“In my country of origin, my profession has always been a profession dominated by men. This fact makes the professional path for women harder. My society strongly believes that girls must stay at home and take care of their families. In addition, lack of technical resources and funding at educational institutions are also big issues of selecting IT as a profession for girls”.

The participants claimed that lack of social support is also a vital cause for girls to build their career in technical sector, and society is not accustomed to see too many women in the tech field. They mentioned that family plays vital role to overcome those challenges. As some of them mentioned:

“Fortunately, I didn’t have to face such obstacles. My family was always supportive and enthusiastic about my skills and choices. Also I was not afraid to stand out in a male dominant world”.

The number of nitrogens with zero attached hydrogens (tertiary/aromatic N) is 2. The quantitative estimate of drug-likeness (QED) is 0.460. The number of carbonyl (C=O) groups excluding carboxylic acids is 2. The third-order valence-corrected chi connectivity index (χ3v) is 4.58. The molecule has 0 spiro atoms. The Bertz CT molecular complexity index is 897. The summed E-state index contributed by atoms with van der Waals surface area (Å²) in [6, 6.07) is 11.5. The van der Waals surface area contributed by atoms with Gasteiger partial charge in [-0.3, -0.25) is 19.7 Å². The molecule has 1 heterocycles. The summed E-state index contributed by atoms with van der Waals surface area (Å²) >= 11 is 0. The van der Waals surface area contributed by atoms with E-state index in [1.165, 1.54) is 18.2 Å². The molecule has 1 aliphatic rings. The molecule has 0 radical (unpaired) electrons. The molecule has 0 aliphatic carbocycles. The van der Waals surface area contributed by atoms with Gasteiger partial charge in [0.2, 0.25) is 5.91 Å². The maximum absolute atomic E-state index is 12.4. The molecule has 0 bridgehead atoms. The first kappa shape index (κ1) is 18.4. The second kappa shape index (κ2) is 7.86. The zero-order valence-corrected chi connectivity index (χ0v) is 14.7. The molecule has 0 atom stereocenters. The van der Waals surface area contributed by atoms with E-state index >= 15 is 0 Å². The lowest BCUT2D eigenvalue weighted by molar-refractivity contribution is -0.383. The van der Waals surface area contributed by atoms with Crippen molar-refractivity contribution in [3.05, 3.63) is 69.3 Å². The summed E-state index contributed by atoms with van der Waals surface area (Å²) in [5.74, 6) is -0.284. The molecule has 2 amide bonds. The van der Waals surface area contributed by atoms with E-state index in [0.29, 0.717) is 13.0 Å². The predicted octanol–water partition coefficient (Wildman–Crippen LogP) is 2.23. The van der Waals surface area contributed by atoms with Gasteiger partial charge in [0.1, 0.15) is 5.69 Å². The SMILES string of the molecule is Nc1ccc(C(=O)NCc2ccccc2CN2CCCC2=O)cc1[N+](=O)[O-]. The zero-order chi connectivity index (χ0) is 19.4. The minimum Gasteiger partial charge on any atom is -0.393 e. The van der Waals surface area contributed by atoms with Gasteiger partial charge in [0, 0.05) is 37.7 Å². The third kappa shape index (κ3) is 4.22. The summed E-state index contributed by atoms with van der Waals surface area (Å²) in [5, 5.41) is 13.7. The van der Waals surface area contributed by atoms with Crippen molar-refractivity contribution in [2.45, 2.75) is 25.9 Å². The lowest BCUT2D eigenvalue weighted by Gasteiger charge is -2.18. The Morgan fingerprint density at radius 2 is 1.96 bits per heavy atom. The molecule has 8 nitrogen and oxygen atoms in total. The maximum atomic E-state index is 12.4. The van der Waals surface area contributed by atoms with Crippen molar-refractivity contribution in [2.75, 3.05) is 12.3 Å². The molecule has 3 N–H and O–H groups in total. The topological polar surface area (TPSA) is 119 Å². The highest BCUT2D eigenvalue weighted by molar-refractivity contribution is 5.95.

“My parents were determined to encourage and support their children in gaining access to good education. They made sacrifices to make sure we stayed in school and exposed us to any technical resources that they were able to afford”.

The participants also claimed that Finnish culture is more supportive in developing their career in technical sector than the culture in the country of their origin. They are satisfied with their work environment.

In my current workplace, I’m not treated as a woman, rather as a co-worker. My opinion and contribution is valued equally. Even in Finland, I’ve seen that it is not common for girls to be in the technical field. I’ve been working in teams of at least 10 members, where I’m the only female programmer. Still I have not faced any discrimination. I’ve been fortunate enough to find supportive mentors. Also in my current company, most of the product managers are female and that is quite inspiring”.

Graph 2. Which culture is more supportive to develop your career?
Graph 2. Which culture is more supportive in developing your career?


The participants mentioned that girls/women need more support or motivation to work in technical fields, not only from their family but also from society. They need more encouragement to boost the confidence that they can survive in a technical field, especially if they have a passion and personal interest in the field.